In this week's Torah portion, God hears the cry of the oppressed Israelites and responds by sending Moses to Egypt to demand their liberation:
I have now heard the moaning of the Israelites because the Egyptians are holding them in bondage, and I have remembered my Covenant..." (Exodus 6:5)
Here at Tzedek Chicago, we lift up this sacred ideal - hearing and responding to the voice of those who are oppressed - as one of the centermost values of Jewish tradition. As we state in our congregational core values.
We are inspired by prophetic Judaism: our tradition’s sacred imperative to take a stand against the corrupt use of power. We also understand that the Jewish historical legacy as a persecuted people bequeaths to us a responsibility to reject the ways of oppression and stand with the most vulnerable members of our society.
We also state quite clearly that this value also applies to Israel's oppression of the Palestinian people:
We openly acknowledge that the creation of an ethnic Jewish nation state in historic Palestine resulted in an injustice against the Palestinian people – an injustice that continues to this day.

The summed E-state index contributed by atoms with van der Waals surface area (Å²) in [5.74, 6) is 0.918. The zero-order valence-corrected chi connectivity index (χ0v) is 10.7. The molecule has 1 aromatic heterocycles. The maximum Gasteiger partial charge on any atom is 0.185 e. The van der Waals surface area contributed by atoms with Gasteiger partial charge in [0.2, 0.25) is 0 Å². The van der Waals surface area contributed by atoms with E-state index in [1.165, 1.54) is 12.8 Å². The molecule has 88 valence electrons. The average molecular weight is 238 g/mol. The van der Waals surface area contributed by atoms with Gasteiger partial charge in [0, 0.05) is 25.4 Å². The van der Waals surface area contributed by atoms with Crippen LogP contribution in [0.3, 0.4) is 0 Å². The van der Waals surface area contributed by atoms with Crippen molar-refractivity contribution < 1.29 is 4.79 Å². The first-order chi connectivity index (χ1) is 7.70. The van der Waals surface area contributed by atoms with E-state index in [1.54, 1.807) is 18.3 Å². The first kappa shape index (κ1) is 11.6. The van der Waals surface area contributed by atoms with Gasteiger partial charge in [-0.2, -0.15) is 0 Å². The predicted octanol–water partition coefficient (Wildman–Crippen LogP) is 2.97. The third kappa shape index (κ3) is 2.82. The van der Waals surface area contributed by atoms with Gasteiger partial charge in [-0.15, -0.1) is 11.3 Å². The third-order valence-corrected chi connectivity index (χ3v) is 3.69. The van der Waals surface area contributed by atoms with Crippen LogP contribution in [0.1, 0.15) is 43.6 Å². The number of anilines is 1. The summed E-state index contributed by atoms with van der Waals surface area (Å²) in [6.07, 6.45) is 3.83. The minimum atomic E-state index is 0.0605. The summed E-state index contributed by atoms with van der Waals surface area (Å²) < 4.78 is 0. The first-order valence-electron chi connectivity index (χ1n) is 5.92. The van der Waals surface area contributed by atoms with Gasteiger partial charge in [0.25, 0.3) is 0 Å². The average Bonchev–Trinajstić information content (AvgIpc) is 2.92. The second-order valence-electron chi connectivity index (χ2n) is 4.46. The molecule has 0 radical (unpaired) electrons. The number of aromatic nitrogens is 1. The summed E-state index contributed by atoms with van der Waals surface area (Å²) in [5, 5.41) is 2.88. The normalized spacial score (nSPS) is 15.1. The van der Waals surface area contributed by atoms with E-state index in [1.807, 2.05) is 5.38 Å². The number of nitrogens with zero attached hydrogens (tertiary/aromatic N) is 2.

Those of us who stand in solidarity with Palestinians understand that the Palestinian civil society call for Boycott, Divestment and Sanctions against Israel is precisely this: a call from a people who are being oppressed. And that is why I submit that support of the BDS call is not only a political strategy, it is a sacred obligation.
We know of course, that the opposition to BDS has been fierce - and it is truly remarkable to witness the lengths to which the government of Israel has devoted time, energy and resources in trying to defeat it over the past decade. It has spent literally hundreds of millions of dollars to this effort, enlisted a myriad of Israel advocacy organizations and has even created a new government ministry devoted exclusively to fighting BDS. And though demands of the BDS call are based in human rights and international law, it is routinely referred to as antisemitic “economic terrorism” that “delegitimizes the state of Israel.”
Perhaps even more ominously, we are witnessing increased efforts to criminalize BDS at the state and federal level around the US. Just ten days ago for instance, South Dakota's governor signed an executive order that prohibits state offices from doing business with companies that boycott Israel. South Dakota becomes the 28th state to pass legislation that targets the BDS movement.
These efforts to criminalize BDS will almost certainly increase in the coming year. What should be our response? I would submit that we must go much farther than defensive measures that explain why BDS is not antisemitic. Jews who support the BDS call must stand up loudly and proudly and say in no uncertain terms we believe our response to the cry of an oppressed people is an issue of moral and religious conviction.
Rabbi Brant Rosen